Oscar Viewers Care Way More About #RedCarpet Than Anything Important
In the lead-up to the Oscars, we saw Twitter bubbling over with frustration at Hollywood’s lack of diversity. #OscarsSoWhite displaced all other Oscar-related hashtags, with more than 8,500 posts between Feb. 21 and the rolling out of the red carpet. Many had called this year the whitest Oscars since 1998; every nominee in the lead and supporting categories was white. But #OscarsSoWhite subsided during the actual ceremony. In real time, people were far and away most fascinated with the fashions on the red carpet.
Although heartfelt speeches about suicide prevention, human rights and Lou Gehrig’s disease did inspire spikes of conversation on Twitter, they did little to distract from virtual fashion policing. People tweeted #RedCarpet around four times as much as the runner-up hashtag, #StayWeird. Activism clearly doesn’t have the power to unite us like the entrance to a star-studded awards show.
Graham Moore, who won best adapted screenplay for his work on The Imitation Game, coined the catchy #StayWeird hashtag. In his heartfelt acceptance speech, Moore said that when he was 16, he tried to kill himself because he felt like he didn’t belong. He offered advice to children who now feel the same way: “Stay weird, stay different, and then, when it’s your turn, and you are standing on this stage, please pass the same message to the next person who comes along.”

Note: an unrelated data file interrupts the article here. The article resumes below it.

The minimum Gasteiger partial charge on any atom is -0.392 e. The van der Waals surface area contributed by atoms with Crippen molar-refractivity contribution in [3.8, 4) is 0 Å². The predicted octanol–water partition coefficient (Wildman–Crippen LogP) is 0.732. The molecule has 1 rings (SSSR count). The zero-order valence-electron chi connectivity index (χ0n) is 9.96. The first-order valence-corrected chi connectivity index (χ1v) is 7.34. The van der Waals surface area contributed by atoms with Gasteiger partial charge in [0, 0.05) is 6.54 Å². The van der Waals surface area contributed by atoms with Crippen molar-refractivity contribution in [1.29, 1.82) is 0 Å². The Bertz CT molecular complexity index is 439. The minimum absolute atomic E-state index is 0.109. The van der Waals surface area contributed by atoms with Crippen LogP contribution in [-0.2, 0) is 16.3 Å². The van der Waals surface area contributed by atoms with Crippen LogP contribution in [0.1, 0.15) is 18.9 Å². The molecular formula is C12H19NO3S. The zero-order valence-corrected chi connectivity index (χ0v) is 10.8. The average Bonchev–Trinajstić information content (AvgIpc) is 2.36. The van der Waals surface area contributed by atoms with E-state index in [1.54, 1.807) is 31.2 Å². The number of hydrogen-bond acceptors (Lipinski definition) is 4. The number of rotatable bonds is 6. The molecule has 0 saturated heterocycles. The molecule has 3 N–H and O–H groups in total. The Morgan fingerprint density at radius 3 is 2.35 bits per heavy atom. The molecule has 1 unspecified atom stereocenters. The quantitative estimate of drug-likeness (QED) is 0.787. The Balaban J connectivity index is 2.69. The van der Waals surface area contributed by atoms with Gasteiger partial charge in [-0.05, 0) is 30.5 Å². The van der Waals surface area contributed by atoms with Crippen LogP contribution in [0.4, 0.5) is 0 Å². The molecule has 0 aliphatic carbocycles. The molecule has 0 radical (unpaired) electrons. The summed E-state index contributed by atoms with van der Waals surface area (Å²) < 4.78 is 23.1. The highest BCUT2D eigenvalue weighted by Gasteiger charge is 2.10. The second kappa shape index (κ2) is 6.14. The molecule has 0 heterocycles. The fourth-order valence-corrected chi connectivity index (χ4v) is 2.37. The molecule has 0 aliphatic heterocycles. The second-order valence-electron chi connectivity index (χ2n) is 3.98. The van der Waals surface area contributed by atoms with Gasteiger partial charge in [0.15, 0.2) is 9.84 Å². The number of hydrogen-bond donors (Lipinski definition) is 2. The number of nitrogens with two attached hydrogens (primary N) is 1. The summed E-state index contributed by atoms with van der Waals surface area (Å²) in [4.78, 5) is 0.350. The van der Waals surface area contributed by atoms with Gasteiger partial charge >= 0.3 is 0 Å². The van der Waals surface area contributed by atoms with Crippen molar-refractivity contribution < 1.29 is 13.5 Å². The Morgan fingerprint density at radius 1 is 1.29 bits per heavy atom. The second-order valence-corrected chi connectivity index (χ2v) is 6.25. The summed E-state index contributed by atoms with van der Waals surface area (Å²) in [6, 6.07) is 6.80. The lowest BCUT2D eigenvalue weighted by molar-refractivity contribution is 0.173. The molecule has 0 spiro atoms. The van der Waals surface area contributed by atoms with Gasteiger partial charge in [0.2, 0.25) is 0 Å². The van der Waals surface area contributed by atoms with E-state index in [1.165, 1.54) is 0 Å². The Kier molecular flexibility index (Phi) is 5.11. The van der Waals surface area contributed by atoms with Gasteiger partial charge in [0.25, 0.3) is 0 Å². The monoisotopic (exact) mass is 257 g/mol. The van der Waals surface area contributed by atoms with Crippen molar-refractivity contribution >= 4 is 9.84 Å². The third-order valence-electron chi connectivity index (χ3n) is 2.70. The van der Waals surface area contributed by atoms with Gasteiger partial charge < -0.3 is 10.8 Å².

#EqualPay refers to Patricia Arquette’s political speech on equal pay for women while accepting the best supporting actress Oscar. Her speech set off the Meryl Streep and J. Lo GIF of the night. Arquette also ignited controversy, however, when she added a comment to her speech backstage that many thought excluded people of color and gay people from the feminist conversation.
When rapper Common and John Legend accepted the Oscar for best song, both gave a passionate speech that compared the number of 19th-century slaves to modern-day African-Americans in the criminal justice system. Inspired fans are now throwing their support behind the social media campaign for Students Unite in Alabama with the hashtag #SelmaIsNow.
— Sons & Brothers (@sonsandbros) February 23, 2015
Since Legend’s speech, the hashtag jumped by over 5,000 posts on Twitter and more than 1,000 posts on Instagram. The last flurry of #OscarsSoWhite heat may have been fanned by Sean Penn’s “Who gave this guy a green card?”
But the night still belonged to the 140-character sartorialists and their #RedCarpet hashtag.